- To take a reasonable amount of time off work to undergo initial training (s 168A(7)(b), providing that the Union first notifies the employer in writing that the ULR will be undergoing initial training. The time off must be taken within six months of that notification
Paragraph 32 of the code states that reasonable time off for further training should also be considered to help ULRs develop skills and competencies.
How much time off is allowed?
An amount which is reasonable in all the circumstances, taking into account the purposes for which it is claimed, the occasions on which it is claimed, and the conditions subject to which it is allowed (s 168A(8))
In all cases reasonableness is to be assessed in the light of any guidance given in the Code at Paragraph 42. Factors to be considered are:
- Size of the organisation and number of workers
- The production process
- The need to maintain a service to the public
- The need for safety and security
An employer must pay a ULR for the reasonable time off (as discussed above).The ULR’s rights in this regard are the same as other trade union representatives.
Paragraph 34 of the Code states that the pay should be the amount the ULR would have earned had they been in work during the time off including any shift premium, bonus, performance related pay and commission. Furthermore any performance pay target should be reduced accordingly.
ULRs may not as a general rule claim statutory pay for any training or activities carried out at times when s/he would not otherwise have been at work. However there does appear to be an exception for part-time employees: who may be entitled to be paid for any time for which a full-timer would be paid. This is according to the case of (Davies v Neath Port Talbot CountyBorough Council 1999) IRLR 769. EAT)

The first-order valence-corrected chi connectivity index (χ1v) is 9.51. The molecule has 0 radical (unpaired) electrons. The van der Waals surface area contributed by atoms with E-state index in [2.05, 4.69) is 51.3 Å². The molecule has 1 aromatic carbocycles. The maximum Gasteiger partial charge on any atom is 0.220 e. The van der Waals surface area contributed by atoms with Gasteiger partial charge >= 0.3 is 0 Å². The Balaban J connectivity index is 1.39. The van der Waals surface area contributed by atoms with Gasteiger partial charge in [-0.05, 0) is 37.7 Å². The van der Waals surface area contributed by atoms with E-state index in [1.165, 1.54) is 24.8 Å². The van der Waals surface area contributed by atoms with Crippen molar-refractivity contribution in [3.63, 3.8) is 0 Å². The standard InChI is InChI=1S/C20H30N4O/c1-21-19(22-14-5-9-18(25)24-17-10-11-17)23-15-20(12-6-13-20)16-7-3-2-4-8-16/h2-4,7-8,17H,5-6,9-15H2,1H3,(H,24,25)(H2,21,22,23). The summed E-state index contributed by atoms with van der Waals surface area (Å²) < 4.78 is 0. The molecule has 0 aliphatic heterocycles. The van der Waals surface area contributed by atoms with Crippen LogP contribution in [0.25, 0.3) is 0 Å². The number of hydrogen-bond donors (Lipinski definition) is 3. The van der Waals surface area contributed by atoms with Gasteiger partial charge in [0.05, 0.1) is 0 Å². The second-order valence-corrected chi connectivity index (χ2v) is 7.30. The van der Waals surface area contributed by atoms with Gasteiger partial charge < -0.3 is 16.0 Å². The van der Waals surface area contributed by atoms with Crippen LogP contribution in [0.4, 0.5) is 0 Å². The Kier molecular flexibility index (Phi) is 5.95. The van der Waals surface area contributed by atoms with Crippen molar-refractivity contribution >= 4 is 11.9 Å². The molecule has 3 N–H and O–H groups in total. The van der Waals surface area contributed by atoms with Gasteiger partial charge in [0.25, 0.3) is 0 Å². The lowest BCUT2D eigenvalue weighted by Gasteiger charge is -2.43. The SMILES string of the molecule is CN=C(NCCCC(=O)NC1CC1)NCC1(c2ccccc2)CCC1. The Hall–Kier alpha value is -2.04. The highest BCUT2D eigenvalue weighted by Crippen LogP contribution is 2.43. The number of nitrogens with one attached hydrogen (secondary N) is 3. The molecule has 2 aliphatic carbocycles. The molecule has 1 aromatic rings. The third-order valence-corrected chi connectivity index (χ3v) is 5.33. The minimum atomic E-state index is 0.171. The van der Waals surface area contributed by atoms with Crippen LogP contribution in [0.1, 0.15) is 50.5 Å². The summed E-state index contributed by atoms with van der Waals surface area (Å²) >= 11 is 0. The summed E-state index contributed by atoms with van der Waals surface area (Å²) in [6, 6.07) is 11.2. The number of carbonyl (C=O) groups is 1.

Requesting Time Off
From Paragraph 50 the Code suggests that as much notice as possible be given, including:
- The purpose of the time off
- The intended location
- Timing and duration required
ULRs should also be as flexible as possible where immediate/unexpected needs of the business make cover difficult.
Agreements on Time Off
The Code recommends that a formal agreement between the Union and the employer can be advantageous to both parties. As it can help to:
- Provide clear guidelines
- Establish realistic expectations
- Ensure fair and reasonable treatment
- Help better planning
Such agreements should specify things like:
- Amount of time off permitted with pay
- Arrangements if time off needed at short notice
- How pay is to be calculated
- Facilities and equipment ot be provided
What to do if your rights are breached?
An aggrieved ULR may complain to an employment tribunal for complaints relating to the employer’s failure to allow reasonable time off or for refusal to pay it. ULRs may also complain of being subjected to a detriment by the employer if it is for the purpose ofpreventing or deterring them from taking part in union activities.
A formal grievance should be registered with the Employer. If this does not resolve the issue, Early Conciliation with ACAS should be started within three months of the date of the failure.
If this is unsuccessful, Employment Tribunal proceedings must be commenced within a month of ACAS issuing the certificate of conciliation.
If a complaint is successful at the Employment Tribunal, it will make a declaration to that effect. It also has the power to award money compensation by way of a sum it considers as just and equitable in all the circumstances having regard to the employer’s default. and to any loss sustained by the ULR, which may include compensation for injury to health or feelings as well as actual losses such as wages
Employees who are members of the Union are permitted reasonable time off during working hours to access ULR services but there is no legal right to pay for that time off. However paragraph 41 of the code suggests employers consider payment to ensure employees use ULR services